After Sunday rain, Minnesota farmers hope for more but say some damage is already done

Sunday's showers were a welcome sight for farmers but much more is still needed. (FOX 9)

Sunday’s rain brought a sense of relief for farmers, but the relief could be short-lived.

There are more than 25 million acres of farmland in Minnesota but, of that, the University of Minnesota estimates only about 500,000 acres are irrigated, so most farmers are completely at the mercy of Mother Nature – and this month she hasn’t been very kind.

"Up until this afternoon rain shower we were still definitely dry," farmer Dan Glessing explained.

Glessing had one wish for Father’s Day, when he spoke to FOX 9 about drought conditions on his farm last week. "Good clean rain, no wind, just a nice rainfall," Glessing said.

On Sunday afternoon, his wish came true. "It certainly is a welcome sight, a welcome sound, and welcome smell up here when the soil gets moist," Glessing said. "I’m satisfied with this Father’s Day present, it’s not an all-day soaker but it’s rain, and I’ll take it."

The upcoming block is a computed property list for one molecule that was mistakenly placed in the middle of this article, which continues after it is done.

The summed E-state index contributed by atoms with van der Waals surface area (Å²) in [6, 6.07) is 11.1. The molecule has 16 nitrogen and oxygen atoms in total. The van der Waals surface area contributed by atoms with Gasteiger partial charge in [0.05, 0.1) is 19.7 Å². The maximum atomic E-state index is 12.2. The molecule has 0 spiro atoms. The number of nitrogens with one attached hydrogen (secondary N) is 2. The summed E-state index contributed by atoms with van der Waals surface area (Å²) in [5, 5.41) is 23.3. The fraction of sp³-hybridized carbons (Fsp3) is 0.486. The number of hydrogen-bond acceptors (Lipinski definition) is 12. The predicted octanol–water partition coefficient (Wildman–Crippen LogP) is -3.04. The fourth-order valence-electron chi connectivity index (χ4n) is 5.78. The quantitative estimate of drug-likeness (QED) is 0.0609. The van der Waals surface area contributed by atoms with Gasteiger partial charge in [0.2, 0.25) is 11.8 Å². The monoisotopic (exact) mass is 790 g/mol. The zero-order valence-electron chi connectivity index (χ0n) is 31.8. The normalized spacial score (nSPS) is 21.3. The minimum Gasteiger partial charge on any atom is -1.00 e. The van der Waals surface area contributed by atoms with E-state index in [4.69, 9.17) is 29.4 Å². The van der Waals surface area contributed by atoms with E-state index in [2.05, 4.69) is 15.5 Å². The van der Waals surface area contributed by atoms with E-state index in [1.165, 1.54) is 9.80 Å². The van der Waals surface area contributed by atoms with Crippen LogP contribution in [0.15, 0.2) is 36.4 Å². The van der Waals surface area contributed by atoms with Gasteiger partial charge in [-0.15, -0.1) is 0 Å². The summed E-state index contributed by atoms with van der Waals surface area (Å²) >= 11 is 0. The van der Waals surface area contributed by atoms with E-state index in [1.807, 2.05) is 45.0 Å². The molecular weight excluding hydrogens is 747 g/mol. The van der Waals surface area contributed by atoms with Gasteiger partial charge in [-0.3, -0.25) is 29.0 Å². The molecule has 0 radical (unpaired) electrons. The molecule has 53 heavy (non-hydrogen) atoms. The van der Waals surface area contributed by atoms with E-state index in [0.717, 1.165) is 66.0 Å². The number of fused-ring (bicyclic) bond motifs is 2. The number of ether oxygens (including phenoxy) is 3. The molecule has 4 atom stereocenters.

Glessing got .6 inches of rain on his 800-acre farm, a much-needed soaking after 24 days without any.

"It’s a step in the right direction, but we certainly need more to keep on digging ourselves out of the deficit," Glessing said.

Below the surface of Dan’s fields, the problem still isn’t hard to find.

"It’s about a half-inch down that you find this gray, dry, dusty soil," Glessing showed FOX 9. "While today’s rain went a long way, we still have a lot more moisture needed in the system in order to replenish."

Meanwhile, some of the damage is already done.

"There are areas in the field that were stressed too long, which won’t yield to the fullest potential," Glessing said.

Year to date, the area is one-third behind its average rainfall total. "We are at the mercy of Mother Nature, we don’t have a choice on the weather, you can hope, you can pray. But at the end of the day it’s up to mother nature to give us enough rain to get the crop to full maturity," Glessing finished.

The life-long farmer says about a half-inch of rain every four or five days would do a lot of good come harvest time.